American VI:Ain't No Grave
Artist: Johnny Cash
Label: American/Lost Highway
The cover picture of Johnny Cash as a boy here is precious! Looking like a hell-raising little imp with a turd-eating grin, it almost telegraphs the Cash known for his infamous squinty-faced picture of him flipping the bird over his guitar, probably during his pill-addled years of kicking booty and taking names during his years addled on pills. I.e., Johnny Cash, one bad muthahfuggah.
Contrast that shot with Cash in profile in the middle panel of the cardboard packaging-I usually hate this kind of CD case, but it works here-of this, his final batch of songs in his late-career renaissance with producer Rick Rubin. In grainy focus, trepidation and peace on his face, like a spectre awaiting the sweet release from earthly life adn reunion with his then-recently departed wife, much less half of his bandmates in the famed Million Dollar Quartet (Elvis Preseley and Carl Perkins;Jerry Lee Lewis, with a cockroach's tenacity, lives on as of this writing).
The photos, including those in the strange accompanying booklet, telegraph the contents of American VI:Ain't No Grave. It's the sound of a man who has had sown his wild oats, met and accepted his Maker's invitation to redemption and sounds to have been working out his salvation ever since.
Rubin backs Cash with a surfeit of electric and acoustic guitars ogf varying textures, organ and, on the public domain titular tune made famous by Brother Claude Ely in the '50s, banjos and footstomps. The producer with the big beard&belly and Buddhist bent has led The Man In Black through all sorts of paces throughout their seven albums together (counting an all-gospel collection, but not the box set). Here, they land an excercise in drumless chamber folk music emphasizing Cash's voice in all its slightly enfeebled, nonetheless resonant baritone croak.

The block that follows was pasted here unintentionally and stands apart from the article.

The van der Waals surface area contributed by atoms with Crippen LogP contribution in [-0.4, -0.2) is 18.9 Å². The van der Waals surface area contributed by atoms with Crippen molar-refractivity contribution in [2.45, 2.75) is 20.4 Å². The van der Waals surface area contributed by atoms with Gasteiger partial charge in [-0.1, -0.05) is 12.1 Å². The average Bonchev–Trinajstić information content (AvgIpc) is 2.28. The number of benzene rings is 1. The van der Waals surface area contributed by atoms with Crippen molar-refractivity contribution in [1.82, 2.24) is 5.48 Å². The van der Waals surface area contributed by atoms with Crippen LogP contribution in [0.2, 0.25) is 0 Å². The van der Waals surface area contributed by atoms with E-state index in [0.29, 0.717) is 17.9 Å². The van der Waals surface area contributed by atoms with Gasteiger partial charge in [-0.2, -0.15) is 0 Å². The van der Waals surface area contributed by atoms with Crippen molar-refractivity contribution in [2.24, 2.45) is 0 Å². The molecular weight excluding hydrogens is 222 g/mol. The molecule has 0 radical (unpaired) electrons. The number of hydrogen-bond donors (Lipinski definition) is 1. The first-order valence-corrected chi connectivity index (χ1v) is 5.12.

Because it might be reasonably assumed that the listener knows Cash and his history, the creaks and croaks in his voice add gravitas to the songs. And, if the presumptions that come with listening to a Cash album at this point connote an autobiographical tone to his work, Cash sounds to hvae been working things out with the Lord uin fear and trembling throughout much of this set.
Ely's "Ain't No Grave" is a joyously ramshackle romp. Cash's? Foreboding, with a the joy as a subtext, perhaps one of vengeance. The feeling continues on what may be Sheryl Crow's most scripturally astute song, "Reedemption Day." His original "I Corinthians 15:55" finds him in a sing-song melody that might be perfect for a kiddie Bible class...if all the yong'uns present have already been touched by a relative going to heaven.
For all the assurance he voices in that last song, he sounds almost too comfy on folkie Tom Paxton's "Can't Help But Wopnder Where I'm Going." Go figure that he follows that with a spin on Porter Waggoner's anti-materialism hit, "Satisfied Mind."
Elsewhere, what seems as if Cash's take on his impending mortality takes a more meyaphoraical cast. Remakes of Hank Snow's oldie "I Don't Hurt Anymore" and Ray Price's "For The Good Times" bring romance into the quest for acquiescence and comfort. He sounds palpably thirsty for the streams of eternal life on The Sons of the Pioneers' Western chestnut "Cool Water."
"Last Night I Had The Strangest Dream" finds Cash singing about an end to all war, and though one might think him to have been familiar enough with Christ's words to know that's not going to happen until His earthly return, the song's mix of haunting and hope sell it. Conclusing the set is the Hawaiian standard "Aloha Oe," an odd fit, but hearing Cash lift his voice to a lighter lilt after so much heaviness has its charm.
A perfect way to end the fruitful, revelatory Cash/Rubin relationship? Mighty close. If there's anything else by them remaining in the vault, there's a pretty high water mark to match here.
Jamie Lee Rake